Not space car, space train, or space plane. Ship.
Outer space is traversed in any direction, while no car intrudes on the surface itself: it admits no through-traffic. A road deepens the horizon, but is itself without depth. A car can only pass over.
A train is bound still more closely. Trains seldom stray.
Airplanes, more similar in engineering, nonetheless fall short: more like bouncing cars than spaceships. Or something thrown, a bullet. Merely freed into the Over of the land-surface, still held fast in beginning and end by long runways, deep baseball gloves that are not deep at all, but just a differently shaped surface–
The ocean, however, is more than a surface: it’s dark. Densely hued, dyed, wine-dark: heavy. It’s heavy, and if you can’t tread water, you sink. What road or runway could ever be dangerous the way the surface of the sea can, pulling? And what sky?–that false depth of which everything falls short, that glass bottom pushing back, gravity’s railing? The ocean’s surface is deeper than the day’s remotest blue. And so when naming the space ship, we look to the night’s only correlate, which, though a surface, reflects the heaviness of the abyss.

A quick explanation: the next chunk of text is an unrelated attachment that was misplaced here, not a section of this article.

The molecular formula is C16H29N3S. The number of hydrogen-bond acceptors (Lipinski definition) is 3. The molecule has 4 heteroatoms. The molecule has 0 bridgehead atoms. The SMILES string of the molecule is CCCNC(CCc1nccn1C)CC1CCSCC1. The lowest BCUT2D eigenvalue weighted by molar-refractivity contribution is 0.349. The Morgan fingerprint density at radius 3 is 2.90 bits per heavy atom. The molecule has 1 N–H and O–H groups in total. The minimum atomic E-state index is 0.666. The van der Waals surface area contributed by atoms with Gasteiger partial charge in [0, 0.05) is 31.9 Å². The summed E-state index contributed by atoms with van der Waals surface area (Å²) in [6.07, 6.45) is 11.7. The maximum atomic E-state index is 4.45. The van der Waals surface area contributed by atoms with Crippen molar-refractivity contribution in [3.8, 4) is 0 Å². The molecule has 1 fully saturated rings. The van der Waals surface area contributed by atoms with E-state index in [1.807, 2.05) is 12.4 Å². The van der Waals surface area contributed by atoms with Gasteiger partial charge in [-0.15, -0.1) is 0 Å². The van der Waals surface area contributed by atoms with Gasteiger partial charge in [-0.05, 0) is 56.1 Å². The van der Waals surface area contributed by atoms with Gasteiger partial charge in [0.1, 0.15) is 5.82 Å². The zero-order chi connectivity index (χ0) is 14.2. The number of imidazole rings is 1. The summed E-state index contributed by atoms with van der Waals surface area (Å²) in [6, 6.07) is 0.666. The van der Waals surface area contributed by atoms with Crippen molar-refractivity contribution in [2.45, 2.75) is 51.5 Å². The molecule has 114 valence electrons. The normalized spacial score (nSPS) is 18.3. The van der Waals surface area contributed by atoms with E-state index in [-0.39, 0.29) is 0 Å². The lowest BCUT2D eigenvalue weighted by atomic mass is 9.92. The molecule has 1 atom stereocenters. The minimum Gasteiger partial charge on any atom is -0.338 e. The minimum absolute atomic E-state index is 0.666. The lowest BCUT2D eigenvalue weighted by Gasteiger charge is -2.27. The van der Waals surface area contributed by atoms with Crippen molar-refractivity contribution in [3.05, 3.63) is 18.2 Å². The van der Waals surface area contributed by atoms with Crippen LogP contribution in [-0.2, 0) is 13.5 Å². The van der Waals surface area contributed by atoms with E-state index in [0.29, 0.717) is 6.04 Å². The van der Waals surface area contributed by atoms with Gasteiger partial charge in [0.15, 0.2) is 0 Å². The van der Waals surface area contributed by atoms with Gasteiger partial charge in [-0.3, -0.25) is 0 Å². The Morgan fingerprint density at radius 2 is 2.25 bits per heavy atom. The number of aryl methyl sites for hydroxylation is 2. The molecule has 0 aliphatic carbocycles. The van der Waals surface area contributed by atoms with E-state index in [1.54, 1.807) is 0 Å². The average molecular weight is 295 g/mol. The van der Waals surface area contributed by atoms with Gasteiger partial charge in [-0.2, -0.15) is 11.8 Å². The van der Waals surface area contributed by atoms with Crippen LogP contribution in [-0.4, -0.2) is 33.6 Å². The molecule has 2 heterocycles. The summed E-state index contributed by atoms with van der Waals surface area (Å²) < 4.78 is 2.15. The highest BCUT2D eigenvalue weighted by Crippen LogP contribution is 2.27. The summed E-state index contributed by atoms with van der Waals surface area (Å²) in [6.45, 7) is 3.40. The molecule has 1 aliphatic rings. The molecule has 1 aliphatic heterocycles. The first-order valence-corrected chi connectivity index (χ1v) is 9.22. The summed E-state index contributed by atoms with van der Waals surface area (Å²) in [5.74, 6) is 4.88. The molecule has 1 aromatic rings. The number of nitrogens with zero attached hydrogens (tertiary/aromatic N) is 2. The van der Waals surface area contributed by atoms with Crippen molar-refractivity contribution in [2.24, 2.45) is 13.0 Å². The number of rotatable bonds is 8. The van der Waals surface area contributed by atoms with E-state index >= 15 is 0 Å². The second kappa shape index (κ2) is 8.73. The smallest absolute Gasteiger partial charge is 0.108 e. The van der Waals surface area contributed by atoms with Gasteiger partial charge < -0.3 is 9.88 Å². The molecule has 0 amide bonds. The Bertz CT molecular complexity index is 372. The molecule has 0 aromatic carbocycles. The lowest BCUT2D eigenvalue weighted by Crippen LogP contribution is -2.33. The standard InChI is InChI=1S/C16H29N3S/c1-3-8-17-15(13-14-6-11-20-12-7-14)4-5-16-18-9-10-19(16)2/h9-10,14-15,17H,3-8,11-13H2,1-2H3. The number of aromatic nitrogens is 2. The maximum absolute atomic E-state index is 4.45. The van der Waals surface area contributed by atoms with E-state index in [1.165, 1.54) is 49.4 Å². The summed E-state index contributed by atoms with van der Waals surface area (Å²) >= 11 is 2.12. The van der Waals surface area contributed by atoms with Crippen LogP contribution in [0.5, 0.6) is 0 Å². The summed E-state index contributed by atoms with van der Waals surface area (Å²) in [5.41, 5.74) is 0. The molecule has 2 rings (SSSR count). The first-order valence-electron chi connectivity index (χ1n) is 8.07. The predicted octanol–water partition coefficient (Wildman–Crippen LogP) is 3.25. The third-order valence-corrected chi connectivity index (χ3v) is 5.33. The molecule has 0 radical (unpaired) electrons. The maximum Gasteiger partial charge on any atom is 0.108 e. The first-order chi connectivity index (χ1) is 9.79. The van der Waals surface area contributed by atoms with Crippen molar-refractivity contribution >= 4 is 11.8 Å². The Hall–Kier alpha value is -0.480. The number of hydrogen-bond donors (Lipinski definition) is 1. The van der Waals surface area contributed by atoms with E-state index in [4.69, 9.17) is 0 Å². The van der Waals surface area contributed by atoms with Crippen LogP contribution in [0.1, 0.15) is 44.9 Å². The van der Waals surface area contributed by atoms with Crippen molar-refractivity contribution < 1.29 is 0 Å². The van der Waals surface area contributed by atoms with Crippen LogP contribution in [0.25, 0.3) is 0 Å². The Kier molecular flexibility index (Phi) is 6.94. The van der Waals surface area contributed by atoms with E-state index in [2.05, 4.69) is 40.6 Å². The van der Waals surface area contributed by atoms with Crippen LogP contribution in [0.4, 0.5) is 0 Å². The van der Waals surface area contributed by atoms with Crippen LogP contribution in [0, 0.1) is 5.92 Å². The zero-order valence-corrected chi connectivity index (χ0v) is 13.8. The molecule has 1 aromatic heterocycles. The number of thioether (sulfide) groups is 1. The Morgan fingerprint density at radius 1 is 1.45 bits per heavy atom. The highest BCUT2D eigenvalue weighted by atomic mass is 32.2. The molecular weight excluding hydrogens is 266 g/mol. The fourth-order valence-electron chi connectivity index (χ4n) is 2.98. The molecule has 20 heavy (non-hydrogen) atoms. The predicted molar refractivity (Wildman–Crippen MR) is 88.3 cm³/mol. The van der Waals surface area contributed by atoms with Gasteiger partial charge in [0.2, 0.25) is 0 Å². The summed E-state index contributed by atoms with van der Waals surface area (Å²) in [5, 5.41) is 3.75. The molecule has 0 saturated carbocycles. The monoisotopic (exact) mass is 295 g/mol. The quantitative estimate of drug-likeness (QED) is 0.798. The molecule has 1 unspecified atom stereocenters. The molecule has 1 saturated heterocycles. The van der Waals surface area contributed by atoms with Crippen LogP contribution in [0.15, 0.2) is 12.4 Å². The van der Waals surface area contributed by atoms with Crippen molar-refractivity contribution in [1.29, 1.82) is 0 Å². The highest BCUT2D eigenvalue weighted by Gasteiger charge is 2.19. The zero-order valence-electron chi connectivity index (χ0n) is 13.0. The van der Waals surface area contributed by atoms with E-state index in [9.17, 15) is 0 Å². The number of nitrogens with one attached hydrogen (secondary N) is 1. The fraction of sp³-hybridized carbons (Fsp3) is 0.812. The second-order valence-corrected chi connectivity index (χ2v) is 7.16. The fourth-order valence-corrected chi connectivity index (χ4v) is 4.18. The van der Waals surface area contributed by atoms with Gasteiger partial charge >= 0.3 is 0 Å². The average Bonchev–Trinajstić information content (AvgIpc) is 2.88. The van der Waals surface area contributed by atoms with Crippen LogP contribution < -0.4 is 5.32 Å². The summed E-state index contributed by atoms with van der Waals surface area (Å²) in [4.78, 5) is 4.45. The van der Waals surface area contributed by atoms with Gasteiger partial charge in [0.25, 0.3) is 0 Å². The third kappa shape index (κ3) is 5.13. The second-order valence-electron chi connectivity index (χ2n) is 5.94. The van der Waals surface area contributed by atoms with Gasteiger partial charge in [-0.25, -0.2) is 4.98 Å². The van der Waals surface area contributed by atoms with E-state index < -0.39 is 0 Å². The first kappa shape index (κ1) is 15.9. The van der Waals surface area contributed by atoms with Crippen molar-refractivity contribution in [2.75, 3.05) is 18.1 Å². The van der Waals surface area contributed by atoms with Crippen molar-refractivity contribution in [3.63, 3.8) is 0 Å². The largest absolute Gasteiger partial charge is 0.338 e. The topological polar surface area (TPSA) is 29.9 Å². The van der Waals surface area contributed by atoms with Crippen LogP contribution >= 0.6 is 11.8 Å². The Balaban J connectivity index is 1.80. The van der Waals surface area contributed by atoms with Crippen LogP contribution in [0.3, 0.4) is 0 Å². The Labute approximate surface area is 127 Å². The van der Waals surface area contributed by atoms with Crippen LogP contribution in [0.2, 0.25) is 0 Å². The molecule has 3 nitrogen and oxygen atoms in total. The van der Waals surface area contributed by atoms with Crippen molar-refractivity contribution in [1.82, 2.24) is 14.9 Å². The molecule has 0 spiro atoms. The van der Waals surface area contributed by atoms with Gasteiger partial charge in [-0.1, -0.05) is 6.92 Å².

I often see objects, tiny objects, old-fashioned scissors or thimbles or jewelery, steel or silver or ruby–or fish, which are themselves jewels, goldfish, carp–so hard, sharp-cut, densely dyed that they must be heavy; that charm, draw, in their heaviness, as teaspoons of neutron star draw the moon off its orbit. The earth is set with an abyssal jewel, whose densest gravity is thought in science fiction: never lit, whose heaviness will never give birth, but always lures, enfolds, binds.